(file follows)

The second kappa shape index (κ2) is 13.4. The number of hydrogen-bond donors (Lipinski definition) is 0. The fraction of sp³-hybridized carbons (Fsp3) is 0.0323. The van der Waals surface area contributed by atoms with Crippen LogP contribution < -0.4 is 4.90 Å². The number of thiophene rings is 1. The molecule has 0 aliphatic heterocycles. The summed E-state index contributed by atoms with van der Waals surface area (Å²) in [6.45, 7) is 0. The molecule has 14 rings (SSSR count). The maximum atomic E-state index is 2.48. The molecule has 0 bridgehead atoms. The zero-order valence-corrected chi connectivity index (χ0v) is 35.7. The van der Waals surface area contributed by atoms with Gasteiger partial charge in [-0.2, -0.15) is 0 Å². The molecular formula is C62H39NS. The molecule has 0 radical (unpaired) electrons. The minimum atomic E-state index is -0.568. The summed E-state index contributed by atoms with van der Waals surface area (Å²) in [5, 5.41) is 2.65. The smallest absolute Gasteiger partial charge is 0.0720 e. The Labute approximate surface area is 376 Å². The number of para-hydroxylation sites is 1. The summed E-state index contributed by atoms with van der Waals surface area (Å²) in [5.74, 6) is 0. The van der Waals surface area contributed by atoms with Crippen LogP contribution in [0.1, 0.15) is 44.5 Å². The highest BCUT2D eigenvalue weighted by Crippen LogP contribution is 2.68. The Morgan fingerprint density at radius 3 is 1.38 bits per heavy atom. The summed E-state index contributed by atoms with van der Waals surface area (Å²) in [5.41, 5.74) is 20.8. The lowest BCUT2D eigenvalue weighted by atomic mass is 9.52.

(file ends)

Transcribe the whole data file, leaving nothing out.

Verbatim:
The second kappa shape index (κ2) is 13.4. The number of hydrogen-bond donors (Lipinski definition) is 0. The fraction of sp³-hybridized carbons (Fsp3) is 0.0323. The van der Waals surface area contributed by atoms with Crippen LogP contribution < -0.4 is 4.90 Å². The number of thiophene rings is 1. The molecule has 0 aliphatic heterocycles. The summed E-state index contributed by atoms with van der Waals surface area (Å²) in [6.45, 7) is 0. The molecule has 14 rings (SSSR count). The maximum atomic E-state index is 2.48. The molecule has 0 bridgehead atoms. The zero-order valence-corrected chi connectivity index (χ0v) is 35.7. The van der Waals surface area contributed by atoms with Gasteiger partial charge in [-0.2, -0.15) is 0 Å². The molecular formula is C62H39NS. The molecule has 0 radical (unpaired) electrons. The minimum atomic E-state index is -0.568. The summed E-state index contributed by atoms with van der Waals surface area (Å²) in [5, 5.41) is 2.65. The smallest absolute Gasteiger partial charge is 0.0720 e. The Labute approximate surface area is 376 Å². The number of para-hydroxylation sites is 1. The summed E-state index contributed by atoms with van der Waals surface area (Å²) in [5.74, 6) is 0. The van der Waals surface area contributed by atoms with Crippen LogP contribution in [0.1, 0.15) is 44.5 Å². The highest BCUT2D eigenvalue weighted by Crippen LogP contribution is 2.68. The Morgan fingerprint density at radius 3 is 1.38 bits per heavy atom. The summed E-state index contributed by atoms with van der Waals surface area (Å²) in [5.41, 5.74) is 20.8. The lowest BCUT2D eigenvalue weighted by atomic mass is 9.52.